'Micro-feminism' explained: This TikTok trend is fighting gender inequality in tiny ways

Three screenshots of TikToks from women sharing about "micro-feminism"

TikTok trends come in all shapes and sizes: dance routines that low-key feel so hard they must have been created by a professional choreographer, “de-influencing” popular products in the name of reducing wasteful consumerism, and even using filters on “get ready with me” videos for a good cause.

Gone the way of de-influencing, a new trend has taken hold on the social media app that could have tangible implications socially and culturally. It’s called “micro-feminism.”

Essentially: It’s the small, subtle changes someone might make — especially in the workplace — to fight gender inequality.

“Instead of like, standing up, burning your bra, and screaming at people, it’s like little acts that make men pissed off,” TikTok creator Katie Wood said in a video about the subject. “And it’s my favorite f—ing thing to do.”

Wood then goes on to rattle off some ways she does this in her job as an attorney.

For instance, she said, if somebody at her job says “I have to talk to the board,” or the chairperson of the board, CEO — you name it — she will always reply with “let me know what she says.”

“Always she,” Wood emphasized. “By default.”

Of course, feminism, too, comes in all shapes and sizes, but the gist of the movement is that people of all genders deserve to be liberated from oppression. While “bra-burning” and “standing up and screaming” can certainly be useful tactics to meet this goal, practical, everyday actions like these also make a difference.

In fact, they are likely a response to “microaggressions,” or the small, daily ways someone may experience oppression (Think: this clip of a man assuming a woman was a flight attendant, when seconds earlier she had indeed introduced herself as a pilot.)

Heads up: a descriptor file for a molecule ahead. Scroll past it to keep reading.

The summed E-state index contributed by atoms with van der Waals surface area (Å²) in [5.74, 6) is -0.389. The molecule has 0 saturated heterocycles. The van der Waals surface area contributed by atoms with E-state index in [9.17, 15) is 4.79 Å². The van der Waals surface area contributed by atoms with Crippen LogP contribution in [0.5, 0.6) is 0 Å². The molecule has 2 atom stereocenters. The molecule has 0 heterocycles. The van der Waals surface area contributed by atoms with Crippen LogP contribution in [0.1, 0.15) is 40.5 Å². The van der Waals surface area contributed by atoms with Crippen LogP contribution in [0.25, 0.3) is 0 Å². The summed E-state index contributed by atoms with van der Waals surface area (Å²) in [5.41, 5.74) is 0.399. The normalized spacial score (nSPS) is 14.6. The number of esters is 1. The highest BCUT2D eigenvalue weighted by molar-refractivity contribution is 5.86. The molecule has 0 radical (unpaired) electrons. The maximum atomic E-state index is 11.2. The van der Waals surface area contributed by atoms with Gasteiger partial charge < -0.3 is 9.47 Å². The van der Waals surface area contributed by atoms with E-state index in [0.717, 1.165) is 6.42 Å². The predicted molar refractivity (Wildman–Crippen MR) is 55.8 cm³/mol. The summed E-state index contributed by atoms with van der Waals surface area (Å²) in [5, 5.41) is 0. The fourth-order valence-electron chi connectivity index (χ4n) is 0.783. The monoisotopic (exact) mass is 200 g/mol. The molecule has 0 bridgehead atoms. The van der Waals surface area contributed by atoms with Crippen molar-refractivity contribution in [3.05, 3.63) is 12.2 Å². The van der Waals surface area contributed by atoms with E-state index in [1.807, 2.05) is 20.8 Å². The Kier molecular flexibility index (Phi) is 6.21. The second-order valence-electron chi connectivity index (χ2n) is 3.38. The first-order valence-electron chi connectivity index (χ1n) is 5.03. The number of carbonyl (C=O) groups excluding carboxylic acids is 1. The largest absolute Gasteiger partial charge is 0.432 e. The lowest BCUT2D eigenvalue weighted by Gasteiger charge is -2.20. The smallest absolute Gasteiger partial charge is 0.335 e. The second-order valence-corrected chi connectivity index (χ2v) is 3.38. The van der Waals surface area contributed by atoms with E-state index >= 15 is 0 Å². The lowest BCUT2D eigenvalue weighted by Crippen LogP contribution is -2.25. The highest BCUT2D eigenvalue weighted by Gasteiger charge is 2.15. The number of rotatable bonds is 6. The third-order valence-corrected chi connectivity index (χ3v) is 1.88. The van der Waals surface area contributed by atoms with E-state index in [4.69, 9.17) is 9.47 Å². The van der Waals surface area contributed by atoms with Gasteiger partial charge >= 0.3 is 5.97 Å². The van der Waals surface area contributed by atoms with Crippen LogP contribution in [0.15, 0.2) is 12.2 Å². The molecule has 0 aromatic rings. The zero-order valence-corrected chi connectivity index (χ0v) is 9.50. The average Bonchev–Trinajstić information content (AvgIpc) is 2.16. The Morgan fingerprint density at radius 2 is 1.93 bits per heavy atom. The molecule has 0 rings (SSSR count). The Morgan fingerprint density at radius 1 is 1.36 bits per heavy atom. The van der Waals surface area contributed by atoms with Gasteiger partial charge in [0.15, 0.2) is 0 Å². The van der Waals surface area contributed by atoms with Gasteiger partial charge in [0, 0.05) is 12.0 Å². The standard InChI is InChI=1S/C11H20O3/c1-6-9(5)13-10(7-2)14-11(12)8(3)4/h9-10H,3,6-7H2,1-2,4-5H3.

Wood is not the only creator making the rounds on TikTok to discuss micro-feminism. 

Creator Ashley Chaney asked viewers what their favorite “micro-feminism” act is, after she shared how, if she is emailing a group of people, she will always address the email to the woman first, and the man second.

Both Wood and Chaney’s original TikToks are abuzz, as thousands comment with ideas of their own.

“I write real estate contracts, and I always put the wife’s name first,” one commenter wrote. “The husbands question it a lot, even though it makes zero difference to the contract — just their ego.”

“I addressed my wedding invitations as ‘Mrs. & Mr. Jane Smith,’” another wrote.

“When a group of male coworkers complete some kind of project or presentation I say ‘great job gentlemen’ or ‘great job boys’ in the same way professional men say ‘great job ladies/girls,’” one user shared.

“When I send emails I no longer say ‘I just wanted to reach out…’” another person said. “Saying just diminishes the importance of my message.”

While these small actions are exactly that — small — seeing thousands of women come together to share them and discover which other tiny ways they can reclaim their power seems to be empowering more than just colleagues on the other end of an email.

Plus, as major corporations cut their diversity, equity, and inclusion programs, fighting back against harmful stereotypes are vital to regaining equal footing in the workplace — and hopefully, reminding employers why DEI work is so necessary.

“This comment section made me realize we are all making small steps each day,” one TikTok user said. “And it deeply matters.”

Header images courtesy of @facebrook, @katiewood____, and @iamashelychaney/TikTok

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April 4, 2024 10:26 AM
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